David Eddy kindly supplied me with the following military tale:
A true story heard around the Pentagon goes like this:
One reason the services have trouble operating jointly is that they don't speak the same language.
"secure a building" has been found to have the following meanings...
- Navy would turn off the lights and lock the doors.
- Army would occupy the building so no one could enter.
- Marines would assault the building, capture it, and defend it with suppressive fire and close combat.
- Air Force, on the other hand, would take out a three-year lease with an option to buy.
I think that we can all appreciate the humor in this, but must recognize that there is something deep and important about it. But what is the moral in this tale?
The story shows that "secure a building" means different things to four different groups. In each case the term refers to a different concept. And in each case the concept is clearly defined. The concepts are all very distinct - there is no chance of confusing them.
However, the four groups are all part of the same overall organization - the Armed Forces of the United States. It is a common assumption that one organization is a monolithic semantic community. The reality is that enterprises are often mosaics of different subcultures, who each see the enterprise through a different ontology. At least, this is my observation. I would like to find some research material on it, rather than anecdotes like the one quoted above.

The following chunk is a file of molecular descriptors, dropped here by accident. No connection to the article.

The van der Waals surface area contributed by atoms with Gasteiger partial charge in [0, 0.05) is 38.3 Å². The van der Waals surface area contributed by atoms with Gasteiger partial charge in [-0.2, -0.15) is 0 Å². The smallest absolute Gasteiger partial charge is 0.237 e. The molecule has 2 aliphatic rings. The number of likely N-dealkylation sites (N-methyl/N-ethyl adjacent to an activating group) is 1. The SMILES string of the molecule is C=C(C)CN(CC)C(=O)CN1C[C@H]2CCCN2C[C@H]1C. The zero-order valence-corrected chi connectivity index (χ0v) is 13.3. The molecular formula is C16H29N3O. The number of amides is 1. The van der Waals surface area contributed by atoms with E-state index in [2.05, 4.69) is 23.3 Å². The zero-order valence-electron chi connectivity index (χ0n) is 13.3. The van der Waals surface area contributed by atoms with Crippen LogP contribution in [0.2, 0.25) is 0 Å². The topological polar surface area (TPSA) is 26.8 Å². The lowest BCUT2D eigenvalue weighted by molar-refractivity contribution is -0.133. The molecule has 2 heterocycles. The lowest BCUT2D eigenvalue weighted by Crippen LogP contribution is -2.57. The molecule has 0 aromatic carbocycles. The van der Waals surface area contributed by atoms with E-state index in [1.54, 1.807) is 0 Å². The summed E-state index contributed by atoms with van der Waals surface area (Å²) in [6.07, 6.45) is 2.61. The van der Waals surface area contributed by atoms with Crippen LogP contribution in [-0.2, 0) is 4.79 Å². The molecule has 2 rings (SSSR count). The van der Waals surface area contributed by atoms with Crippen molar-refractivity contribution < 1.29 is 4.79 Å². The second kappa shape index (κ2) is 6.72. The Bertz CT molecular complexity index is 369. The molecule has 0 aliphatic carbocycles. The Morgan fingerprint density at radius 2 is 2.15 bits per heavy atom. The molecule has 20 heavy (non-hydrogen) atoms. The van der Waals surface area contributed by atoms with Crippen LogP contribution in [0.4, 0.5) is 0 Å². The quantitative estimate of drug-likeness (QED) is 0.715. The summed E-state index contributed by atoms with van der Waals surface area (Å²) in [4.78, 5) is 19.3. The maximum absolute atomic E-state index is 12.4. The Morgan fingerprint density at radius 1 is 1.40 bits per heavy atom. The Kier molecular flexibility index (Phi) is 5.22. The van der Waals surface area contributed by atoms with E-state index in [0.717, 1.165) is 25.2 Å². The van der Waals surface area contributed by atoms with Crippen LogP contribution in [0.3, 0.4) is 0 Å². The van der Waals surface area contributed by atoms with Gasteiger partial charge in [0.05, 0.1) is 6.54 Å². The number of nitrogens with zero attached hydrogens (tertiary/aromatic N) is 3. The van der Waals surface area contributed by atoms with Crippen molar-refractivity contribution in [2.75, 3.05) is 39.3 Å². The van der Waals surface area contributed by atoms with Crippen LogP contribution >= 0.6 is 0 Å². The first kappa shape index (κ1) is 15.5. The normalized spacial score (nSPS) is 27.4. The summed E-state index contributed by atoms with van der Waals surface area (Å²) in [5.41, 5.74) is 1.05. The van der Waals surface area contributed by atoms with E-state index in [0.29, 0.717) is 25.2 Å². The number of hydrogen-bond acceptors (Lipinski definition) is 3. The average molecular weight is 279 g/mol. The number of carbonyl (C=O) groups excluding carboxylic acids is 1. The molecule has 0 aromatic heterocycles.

The view that that enterprises are mosaics of subcultures also goes against the idea that there is a single data model - a "single reality", or a "single version of the truth" - that must underlie every enterprise.
Saying that the services "don't speak the same language" is a telling statement. Rather than suggest that each service has its own view of the world - its own ontology - the fundamental difference is attributed to language. This brings us back to the idea of the primacy of language over conception, and Wittgenstein's notion that language is the mirror of reality. I believe these views are invalid, and that we need to "make our ideas clear" as Peirce said, and that language can as easily trick us as inform us.
Perhaps the lesson for an analyst is not to be surprised when the same term is used to mean different things in the same enterprise. Indeed, the analyst should be on guard for it when technical or unusual terms are used. Homonyms can also indicate the existence of different concept systems, or ontologies.